According to the Virgin Islands Daily News, the St Thomas Coastal Zone Management (CZM) Committee has approved an extension for AT&T Virgin Islands’ submarine cable links to the Virgin Islands (US). The US-based telecoms giant first received a permit from CZM in 1991 for the installation of seven underwater fibre-optic cables in Estate Peterborg, St Thomas. However, the initial permit expired in 2011, and a new application was duly submitted. According to the press report, the extension did not seek any new work, only continued occupancy of the cables; the request was unanimously approved.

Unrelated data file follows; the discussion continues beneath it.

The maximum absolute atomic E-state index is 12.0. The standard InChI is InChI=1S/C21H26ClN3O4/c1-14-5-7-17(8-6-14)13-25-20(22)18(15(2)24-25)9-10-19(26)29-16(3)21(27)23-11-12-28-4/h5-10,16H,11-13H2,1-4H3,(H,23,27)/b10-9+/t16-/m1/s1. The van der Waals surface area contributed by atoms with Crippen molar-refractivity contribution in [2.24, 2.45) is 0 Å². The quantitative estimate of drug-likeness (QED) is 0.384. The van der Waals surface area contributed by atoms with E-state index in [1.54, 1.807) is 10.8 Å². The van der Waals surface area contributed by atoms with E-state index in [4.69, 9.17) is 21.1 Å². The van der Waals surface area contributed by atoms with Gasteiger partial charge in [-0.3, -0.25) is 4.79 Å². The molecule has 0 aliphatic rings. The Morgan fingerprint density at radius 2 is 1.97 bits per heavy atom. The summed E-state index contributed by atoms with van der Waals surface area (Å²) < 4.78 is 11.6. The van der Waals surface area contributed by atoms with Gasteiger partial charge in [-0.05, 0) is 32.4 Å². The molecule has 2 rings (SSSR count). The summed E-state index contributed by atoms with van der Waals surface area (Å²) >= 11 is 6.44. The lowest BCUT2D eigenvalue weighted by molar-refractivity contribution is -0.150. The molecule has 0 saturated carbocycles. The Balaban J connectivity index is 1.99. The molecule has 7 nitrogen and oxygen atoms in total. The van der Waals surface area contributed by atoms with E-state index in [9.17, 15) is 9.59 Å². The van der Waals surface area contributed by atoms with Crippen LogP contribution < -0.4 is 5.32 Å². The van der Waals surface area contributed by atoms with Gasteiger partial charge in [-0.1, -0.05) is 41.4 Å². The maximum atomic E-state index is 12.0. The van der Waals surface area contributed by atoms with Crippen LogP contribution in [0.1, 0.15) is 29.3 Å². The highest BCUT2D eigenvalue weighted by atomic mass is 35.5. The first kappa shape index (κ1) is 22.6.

TeleGeography notes that AT&T has fallen foul of lawmakers in the Virgin Islands (US) a number of times in the last two decades, most notably in March 1999 when the telco was fined an unprecedented USD23.37 million by the Department of Planning and Natural Resources (DPNR) for 2,494 alleged violations of the CZM Act. At the time AT&T’s legal department responded: ‘Because the individual violations that make up this total are not specified, AT&T cannot respond precisely to these charges. The vast majority of the alleged violations, however, appear to relate to the cable conduit drilling that occurred during the construction of the St Croix cable landing station in 1996’. AT&T courted controversy once more in August 2000 when the DPNR ordered the operator to dismantle a breakwater that it had built illegally in Magens Bay. The stone breakwater, measuring 100 feet by 35 feet, was constructed without permission, and earned the telco a USD100,000 fine. The offending structure was discovered during a routine inspection by the army.